This segregation coercionecasts that there conquer be a restraintcible augmentation in acquisitionforce in the next five years behind the fissure of a second restaurant in Darien. The acquisition brinks are expected to extension from $850,000 in 2011 to $1,600,000 by the year 2015 an surplus of 20 percent restraint entirety five years.

    Pro Restraintma Acquisition and Loss       2011 2012 2013                  2014 2015

                                                     3 3 4                  0 7

    Direct require of sales        $2,095,844 $2,292,580 $2,452,282     $2,626,871 $2,817,939

    Cooks unyieldingroll                 $120,000 $120,600 $121,500            $122,500 $123,500

    Other requires of sales          $0 $0                $0 $0 $0

    Entirety require of sales         $2,215,844 $2,413,180  $2,573,782 $2,749,371 $2,941,439

    Gross brink                $ 1,975,839 $2,171,983     $2,330,782 $2,504,369 $2,694,838

    Gross brink %         47.14% 47.37%           47.52% 47.67% 47.81%

    Operating Expenses

    Servers unyieldingroll              $278,400 $278,400      $232,500 $234,500 $212,600

    Advertising/promotion       $0 $0                $0 $0     $0

    Other servers expenses        $0 $0               $0 $0  $0

    Entirety servers expenses        $278,400 $278,400 $232,500         $234,500 $212,600

    Servers    %                     6.64% 6.07% 4.74%         4.46% 3.77%

    General and Negotiative Expenses

    Payroll                                    $96,000 $96,600 $99,000    $100,000 $ 101,000 Dispenseing/promotion          $12,000 $0 $0    $0 $0

    Depreciation                            $0 $0   $0 $0 $0

    Rent                                      $180,000 $0 $0                     $0 $0 Utilities $13,200              $0 $0 $0 $0

    Insurance                               $22,000 $0 $0                    $0 $0

    Payroll taxes                        $74,160 $74,340 $67,950           $68,550 $65,565

    Other

    General and adm. expenses $0                    $0 $0   $0 $0

    Entirety

    general and adm. expenses $397,360 $ 170,940      $166,950 $168,550 $166,565

    General and negotiative %    9.48% 3.73%   3.40% 3.21% 2.96%

    Other Expenses

    Other unyieldingroll                             $0 $0 $0                  $0 $0

    Consultants                               $0 $0 $0                   $0 $0

    Comments

    An segregation of the Frank’s Entirety American Barbecue shows that the union has realized a restraintcible augmentation in acquisitionforce in the las years including the latest year. Frank’s Entirety-American barbecue government should coercionecast a continued augmentation in acquisitionability, which should be transfer into multiformity and expatiation initiatives. The union’s acquisition brinks should be expected to extension at a scold of 50% p.a translating to enfold the scold of trade augmentation and acquisitionforce or the general year. In being the financial figures of Frank’s Entirety American Barbecue are bloom and powerful. This specifys a assured closeness of the restaurant in the dispense. With the entrant of Robert disprevalent the restaurant’s ranks, there can barely be rectify days onwards restraint the restaurant. It already has a powerful mark closeness in the dispense being the barely restaurant majoring in barbecue. The covert restraint its transformat5ion to superior heights lies in the dispenseing strategies that conquer be adopted. Online dispenseing is undivided of the dispenseing strategies that Robert could correction as a dispenseing implement. Such practices should catapult the restaurant to enfold its general acquisitionability. Another top rate not attributeffectual attributableing is that the restaurant has a assured and original established chief. This main material should not attributeffectual attributeffectual attributeffectual be left uninvested restraint a hanker occasion. It could be correctiond to variegate into other products and dispenses environing the kingdom.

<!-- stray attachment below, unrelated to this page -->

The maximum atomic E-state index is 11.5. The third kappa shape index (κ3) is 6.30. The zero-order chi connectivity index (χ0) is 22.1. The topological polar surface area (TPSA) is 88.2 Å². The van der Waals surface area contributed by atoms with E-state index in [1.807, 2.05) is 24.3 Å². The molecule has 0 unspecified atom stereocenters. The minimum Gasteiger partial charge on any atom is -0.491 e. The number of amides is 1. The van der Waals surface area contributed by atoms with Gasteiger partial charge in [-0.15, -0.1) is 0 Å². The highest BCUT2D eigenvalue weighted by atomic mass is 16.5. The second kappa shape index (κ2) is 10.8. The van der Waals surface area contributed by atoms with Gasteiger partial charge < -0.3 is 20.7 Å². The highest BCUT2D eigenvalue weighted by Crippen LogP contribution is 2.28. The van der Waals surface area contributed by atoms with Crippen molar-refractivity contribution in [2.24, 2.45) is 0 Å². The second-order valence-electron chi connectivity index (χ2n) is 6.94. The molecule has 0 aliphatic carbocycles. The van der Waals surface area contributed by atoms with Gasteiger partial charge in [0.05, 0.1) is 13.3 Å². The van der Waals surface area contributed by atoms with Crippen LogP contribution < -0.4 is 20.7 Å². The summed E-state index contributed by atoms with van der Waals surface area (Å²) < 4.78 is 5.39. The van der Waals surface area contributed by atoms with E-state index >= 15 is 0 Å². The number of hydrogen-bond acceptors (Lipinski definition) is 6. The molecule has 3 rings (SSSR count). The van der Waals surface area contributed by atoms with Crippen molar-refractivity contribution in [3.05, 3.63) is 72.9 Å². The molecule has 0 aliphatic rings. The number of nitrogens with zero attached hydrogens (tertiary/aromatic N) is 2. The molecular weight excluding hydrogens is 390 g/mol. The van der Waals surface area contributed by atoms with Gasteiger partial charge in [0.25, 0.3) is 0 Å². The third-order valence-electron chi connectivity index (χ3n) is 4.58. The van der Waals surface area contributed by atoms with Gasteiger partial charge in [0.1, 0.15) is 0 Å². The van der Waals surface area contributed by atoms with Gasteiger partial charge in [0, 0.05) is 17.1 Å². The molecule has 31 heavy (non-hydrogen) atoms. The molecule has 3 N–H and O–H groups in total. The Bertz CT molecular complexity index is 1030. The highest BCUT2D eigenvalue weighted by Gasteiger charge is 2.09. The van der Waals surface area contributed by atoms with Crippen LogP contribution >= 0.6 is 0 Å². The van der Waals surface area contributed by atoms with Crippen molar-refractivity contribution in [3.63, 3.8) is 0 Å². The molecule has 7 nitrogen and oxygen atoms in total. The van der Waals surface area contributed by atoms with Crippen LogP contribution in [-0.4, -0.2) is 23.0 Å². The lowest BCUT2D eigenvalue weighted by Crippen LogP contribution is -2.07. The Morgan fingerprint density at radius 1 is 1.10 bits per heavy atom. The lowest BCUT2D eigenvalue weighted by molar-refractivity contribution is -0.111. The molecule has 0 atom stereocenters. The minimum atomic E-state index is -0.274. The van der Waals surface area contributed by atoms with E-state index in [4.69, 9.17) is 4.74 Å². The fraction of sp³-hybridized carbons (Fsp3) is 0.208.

Question 10

    Financial Harmony Segregation restraint the five years

    1. Quick Harmony

    Quick Harmony = (General Proceeds – Inventory) / General Liabilities

                                                      2011 2012 2013         2014 2015

    Entirety general proceeds            $1,523,636 $2,566,983 $3,909,241     $5,375,249 $6,995,341

    Inventory                           ($72,421)         ($79,197)        ($109,296)      ($117,245)      ($125,954)

    Net Proceeds                          1451215 $2487786 $3799945      $5258004 $6869387

    General liabilities               $344,745 $294,338 $306,350       $323,120 $343,926

    Quick harmony =                       $1451215        $2487786         $3799945      $5258004        $6869387

                                                $344,745 $294,338 $306,350     $323,120 $343,926

                                               4.2 8.5 12.4                  16.3 20.0

    The general harmony is correctiond to mete an entity’s cece to unite its general obligations. The overhead results specify that the restaurant has been effectual to retain assured liquidity where it has can be effectual to unyielding general liabilities. The curve has as-well been increasing aim the restaurant is more bloomy than it was impure years gone.

    1. Default to Equity Harmony

    Default to equity harmony = entirety default – Entirety Owner’s Equity

                                     2011 2012 2013                        2014 2015

    Entirety Liabilities     $607,145     $469,138        $481,150              $497,920         $518,726

    Entirety chief           $1,354,402 $2,535,755   $3,866,002 $5,315,239      $6,914,524

    Default harmony =                  0.44 0.19     0.12 0.09            0.08

    The restaurant has a bloomy default harmony. This is becacorrection the chief limitation restraint the union is better than its liabilities. This media that it is capeffectual of envelope its scanty signal and hanker-signal liabilities.

    1. Default to proceeds harmony

    Default to proceeds harmony = Entirety Liabilities / Entirety Proceeds

                                                  2011 2012 2013             2014 2015

    Entirety Liabilities                  $607,145     $469,138        $481,150              $497,920         $518,726

    Entirety proceeds                       $1,961,546 $3,004,893 $4,347,151          $5,813,159 $7,433,251

        Default to proceeds harmony =       0.30 0.16            0.11 0.09      0.69

    Default to proceeds harmony metes an entity’s entirety liabilities opposing its proceeds. The liabilities are considered as a percentage of entirety proceeds. The overhead results specify that Frank’s Entirety American Barbecue has the cece to unyielding-off its hanker-signal liabilities using its proceeds. The proceeds are as-well sufficient to enclose more funds in the forthcoming.